Meet Our Staff: Robert Jensen
Robert Jensen joined the Pacific Institute in May 2016 as a full stack developer and technology specialist. Robert has a diverse technical background, “ranging from creating network architecture for large-scale facial recognition deployments meant to capture kidnappers in Mexico, to restoring vintage motorcycles with modernized technology.
He grew up in Hillsborough, New Jersey, surrounded by electronics. His father was a computer engineer in the 1960s and his grandfather worked on IBM’s first mainframe computer during the 1950s. “He would use roller skates to replace tubes in those old primitive computer systems that would span several rooms,” Robert said. “But by today’s standards, it would be as powerful as a calculator.”
Throughout his life, Robert has had a strong interest in music. He started playing classical guitar at age 10 after hearing Jimi Hendrix perform “Purple Haze.” Soon he was applying his technical skills to the music arena, refurbishing and classic mixing consoles and building his own guitar amplifier. In the late 1990s, he began coding websites and designing computer systems capable of recording multitrack audio, “a painful task in the Windows 95 era,” he says.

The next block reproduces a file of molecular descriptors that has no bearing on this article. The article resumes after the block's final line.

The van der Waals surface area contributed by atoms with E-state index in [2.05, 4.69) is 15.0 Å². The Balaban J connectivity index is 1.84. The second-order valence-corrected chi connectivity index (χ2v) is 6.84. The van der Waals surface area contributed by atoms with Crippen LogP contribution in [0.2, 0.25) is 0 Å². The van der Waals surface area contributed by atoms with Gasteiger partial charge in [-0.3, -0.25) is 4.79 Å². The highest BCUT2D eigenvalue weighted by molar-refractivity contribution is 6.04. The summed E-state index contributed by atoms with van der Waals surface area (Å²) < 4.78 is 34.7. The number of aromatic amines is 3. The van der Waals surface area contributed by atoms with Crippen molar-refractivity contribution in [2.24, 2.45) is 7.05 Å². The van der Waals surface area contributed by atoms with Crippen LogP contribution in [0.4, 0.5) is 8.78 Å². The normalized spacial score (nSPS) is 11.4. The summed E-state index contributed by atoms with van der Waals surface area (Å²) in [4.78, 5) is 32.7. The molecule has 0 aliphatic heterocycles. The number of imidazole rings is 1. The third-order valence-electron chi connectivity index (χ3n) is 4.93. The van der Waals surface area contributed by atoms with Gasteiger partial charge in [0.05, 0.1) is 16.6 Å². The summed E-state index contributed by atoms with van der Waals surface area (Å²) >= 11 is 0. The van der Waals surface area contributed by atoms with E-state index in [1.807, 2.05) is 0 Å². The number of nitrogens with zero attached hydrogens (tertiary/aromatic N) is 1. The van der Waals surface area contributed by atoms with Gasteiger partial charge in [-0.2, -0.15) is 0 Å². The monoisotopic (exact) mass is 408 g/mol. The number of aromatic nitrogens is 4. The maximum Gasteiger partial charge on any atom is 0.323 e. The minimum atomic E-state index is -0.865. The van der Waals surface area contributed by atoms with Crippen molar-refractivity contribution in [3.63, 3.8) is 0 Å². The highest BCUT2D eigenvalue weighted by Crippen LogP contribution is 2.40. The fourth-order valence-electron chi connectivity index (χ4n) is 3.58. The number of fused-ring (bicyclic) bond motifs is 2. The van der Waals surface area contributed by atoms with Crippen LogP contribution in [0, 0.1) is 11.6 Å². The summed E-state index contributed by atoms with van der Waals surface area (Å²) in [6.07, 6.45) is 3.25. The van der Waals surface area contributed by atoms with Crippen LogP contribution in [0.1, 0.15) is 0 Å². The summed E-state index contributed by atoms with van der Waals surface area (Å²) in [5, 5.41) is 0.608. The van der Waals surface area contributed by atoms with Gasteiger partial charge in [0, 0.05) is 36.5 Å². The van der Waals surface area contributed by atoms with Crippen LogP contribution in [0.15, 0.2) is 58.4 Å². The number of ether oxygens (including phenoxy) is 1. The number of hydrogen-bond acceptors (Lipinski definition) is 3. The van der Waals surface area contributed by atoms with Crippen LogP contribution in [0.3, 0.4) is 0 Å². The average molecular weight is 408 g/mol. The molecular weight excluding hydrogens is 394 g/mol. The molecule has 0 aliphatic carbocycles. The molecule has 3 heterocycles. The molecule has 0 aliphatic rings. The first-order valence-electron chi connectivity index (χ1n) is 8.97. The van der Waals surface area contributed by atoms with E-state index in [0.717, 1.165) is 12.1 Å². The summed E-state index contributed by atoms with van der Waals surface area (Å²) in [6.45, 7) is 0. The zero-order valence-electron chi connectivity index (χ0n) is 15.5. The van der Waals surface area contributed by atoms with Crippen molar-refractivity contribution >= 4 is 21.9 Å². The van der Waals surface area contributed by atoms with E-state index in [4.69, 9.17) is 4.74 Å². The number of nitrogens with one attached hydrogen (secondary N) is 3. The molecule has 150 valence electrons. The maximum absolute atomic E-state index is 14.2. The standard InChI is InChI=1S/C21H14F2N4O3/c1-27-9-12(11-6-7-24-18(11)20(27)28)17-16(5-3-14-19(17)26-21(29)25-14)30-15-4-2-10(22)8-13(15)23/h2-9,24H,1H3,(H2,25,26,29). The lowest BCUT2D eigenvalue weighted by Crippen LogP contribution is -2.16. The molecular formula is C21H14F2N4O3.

At 19, Robert moved to Hollywood to pursue a career as a musician. At one point, he lived out of an abandoned Rolls Royce near Hollywood Street. Eventually, music led Robert to San Francisco, where he performed with his rock band Singer and with several other bands, performing up and down the West Coast.
Eventually, Robert was hired to play bass guitar by the IT director of an investment firm in San Francisco, where he was soon recognized for his self-taught technical skills and asked to join the management information systems (MIS) team as a contractor, which led him to open his own web development company.
Robert has a keen interest in innovation for good. He was an initial member of the non-profit organization Reallocate, which helps people reallocate their technological skills for good and has spearheaded projects in Haiti, Nepal, and throughout the world.
Robert is currently involved in several do-it-yourself projects, including a virtual reality camera rig, a wind turbine, an automated low-flow showerhead, and a system for harvesting the rainwater gathered on rooftops. A firm believer in sustainability, Robert says he was drawn to the Pacific Institute’s “focus on the planet’s current water issues” as well as the Institute’s “data-driven approach.”
In his spare time, Robert continues to play music while participating in the sharing economy, travel hacking, dog whispering, and staying current with technology.